Ohhh, I know that they’re not actually called “figgy” newtons…it’s just that it’s about 93% cuter than their drab proper name. Fact. With that said, from now on, I expect us all to refer to them by their more adorable nickname. Everyone on board? Good.

Yesterday morning, I was watching the Food Network. Quelle surprise! Anyway, at one point, I meandered out of the room in search of caffeine, and as I sauntered back into the living room, coffee in hand, I was greeted by old school Anna Olson and her first-aired show, Sugar. Eek! I used to LOVE watching Sugar. Granted, she was incredibly ineloquent, and I often found myself cringing as she stumbled upon her words while straining to read the script on the teleprompter, but let’s be honest, her show was completely dedicated to desserts. I’ll take a few cringe-worthy moments, any day, if it means that I have the opportunity to live vicariously through Anna as she makes some truly fabulous and decadent desserts. I was pretty much buzzing with excitement. Or, maybe it was the fact that I was already on my second cup of coffee…

Irregardless, I had a fabulous old time. On the couch, wearing my men’s, size- large, fleece pants, drinking too much coffee, and watching Anna whip up some sugary delights. Not a bad Friday morning.

This particular show was dedicated to all things figgy. Remember what we agreed upon?? Right. Ok. So she started off by making figgy newtons and I was virtually on the edge of my seat. I had never even thought of making these little guys at home. Not that I have eaten much of anything figgy in my life, but that’s not the point. The point is, Anna’s show was on for a reason. I was being given a sign: it had come time for me to buckle down and to make these cute little cookies in my own kitchen. I’m not one to ignore carvings in cornfields, so I picked up the goods later that day, and set to it this afternoon.

The figgy newtons (is it wrong that I find it funny that some of you are probably really not enjoying my relentlessness with the “figgy”??) weren’t hard to make, but they did involve a few steps.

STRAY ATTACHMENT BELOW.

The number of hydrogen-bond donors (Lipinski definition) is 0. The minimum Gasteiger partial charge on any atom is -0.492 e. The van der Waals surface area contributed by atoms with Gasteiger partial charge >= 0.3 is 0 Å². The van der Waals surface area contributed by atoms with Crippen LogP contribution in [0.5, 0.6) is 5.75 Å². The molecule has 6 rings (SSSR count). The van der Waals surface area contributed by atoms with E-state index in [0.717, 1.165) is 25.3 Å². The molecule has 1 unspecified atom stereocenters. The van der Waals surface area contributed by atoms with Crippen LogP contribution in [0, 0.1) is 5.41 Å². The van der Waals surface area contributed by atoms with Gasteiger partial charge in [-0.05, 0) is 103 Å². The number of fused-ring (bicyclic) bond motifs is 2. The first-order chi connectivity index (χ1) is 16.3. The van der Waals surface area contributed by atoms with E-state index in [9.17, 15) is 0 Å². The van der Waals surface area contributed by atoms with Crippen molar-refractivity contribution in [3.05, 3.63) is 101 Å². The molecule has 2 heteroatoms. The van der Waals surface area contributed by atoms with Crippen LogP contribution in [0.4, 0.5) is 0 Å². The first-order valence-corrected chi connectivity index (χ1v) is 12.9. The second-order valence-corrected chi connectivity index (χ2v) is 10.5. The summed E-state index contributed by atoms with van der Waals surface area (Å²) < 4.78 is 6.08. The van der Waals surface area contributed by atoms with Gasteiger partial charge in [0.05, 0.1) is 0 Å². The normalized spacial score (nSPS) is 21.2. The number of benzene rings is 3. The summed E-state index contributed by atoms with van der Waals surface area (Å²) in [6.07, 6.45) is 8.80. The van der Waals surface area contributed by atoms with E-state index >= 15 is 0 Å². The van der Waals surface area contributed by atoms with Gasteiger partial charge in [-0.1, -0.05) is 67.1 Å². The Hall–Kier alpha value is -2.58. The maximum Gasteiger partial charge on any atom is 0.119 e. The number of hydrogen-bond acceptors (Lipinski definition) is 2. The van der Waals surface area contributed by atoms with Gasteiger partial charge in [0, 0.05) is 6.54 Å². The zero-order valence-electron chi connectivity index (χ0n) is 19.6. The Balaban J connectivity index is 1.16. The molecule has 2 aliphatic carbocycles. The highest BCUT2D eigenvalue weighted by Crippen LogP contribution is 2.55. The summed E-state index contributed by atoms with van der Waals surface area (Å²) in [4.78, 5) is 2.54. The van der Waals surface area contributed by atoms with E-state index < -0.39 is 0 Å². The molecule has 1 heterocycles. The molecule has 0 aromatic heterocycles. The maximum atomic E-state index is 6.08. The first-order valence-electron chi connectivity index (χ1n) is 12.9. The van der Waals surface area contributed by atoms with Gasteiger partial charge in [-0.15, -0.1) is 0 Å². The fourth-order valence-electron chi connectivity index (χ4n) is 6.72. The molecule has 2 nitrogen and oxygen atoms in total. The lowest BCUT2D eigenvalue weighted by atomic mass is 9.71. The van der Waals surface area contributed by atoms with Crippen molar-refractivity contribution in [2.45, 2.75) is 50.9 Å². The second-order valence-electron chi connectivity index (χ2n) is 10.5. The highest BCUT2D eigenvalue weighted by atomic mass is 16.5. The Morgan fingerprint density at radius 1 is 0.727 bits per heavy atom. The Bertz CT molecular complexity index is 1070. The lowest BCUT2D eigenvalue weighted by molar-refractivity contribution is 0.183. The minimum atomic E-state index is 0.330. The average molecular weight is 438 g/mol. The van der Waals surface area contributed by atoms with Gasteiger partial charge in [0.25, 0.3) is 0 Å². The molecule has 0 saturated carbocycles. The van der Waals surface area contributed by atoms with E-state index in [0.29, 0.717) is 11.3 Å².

I would certainly recommend giving them a go. They were fun to make and delish to eat. Oh, and they only have 1/4 cup of refined sugar in the whole batch. All the stars are aligning, and it appears that this is the sign that you have been waiting for: time for you to get your figgy-newton-making equipment game ready.

Fig(gy) Newtons

Lightly adapted from Sugar



  • 1 1/4 cups all purpose flour
  • 1/4 cup sugar
  • 1/2 teaspoon baking powder
  • 1/4 teaspoon baking soda
  • 1/2 teaspoon ground cinnamon
  • 1/4 teaspoon salt
  • 1/2 cup unsalted butter, cut into pieces and chilled
  • 1 whole large egg
  • 1 large egg yolk
  • 1 cup diced dried figs
  • 1/2 cup fresh orange juice
  • 1/2 cup unsweetened applesauce
  • 4 teaspoons lemon juice
  • 3/4 teaspoon ground cinnamon
For assembly:
  • 1 egg mixed with 2 Tbsp water for egg wash
For dough, combine flour, sugar, baking powder, baking soda, cinnamon and salt. Cut in butter until dough is a rough, crumbly texture.
Add whole egg and egg yolk and blend in until dough comes together.
Shape into a disc, wrap and chill for an hour.
For filling, combine all ingredients in a small saucepot and bring up to a simmer.
Simmer until the figs absorb all liquid, about 10 minutes.
Let cool and purée in a food processor and chill completely.
Preheat oven to 375 °F.
On a lightly floured surface, roll out dough into a rectangle, just under ¼-inch thick (you may have to let the dough warm up slightly before rolling it out).
Using a knife or pastry cutter, cut strips of dough that are at least 4 ½ inches wide.
Spoon filling (or pipe with a piping bag: this was my favourite part) along center of the strip. Brush left side of pastry dough with egg wash and fold right side of pastry over filling, so that egg washed side meets it. Trim edges.
Lift filled cookie tube to a lightly-greased (or parchment-lined) baking sheet and press down to flatten.
Repeat with remaining strips and brush tops with egg wash.
Bake for 15 to 18 minutes, until a light golden brown.
Allow cookies to cool, then cut strips into smaller cookies.

They are certainly not overly sweet, but they have a wonderful texture, and a slight tang to them. A nice change from the everyday.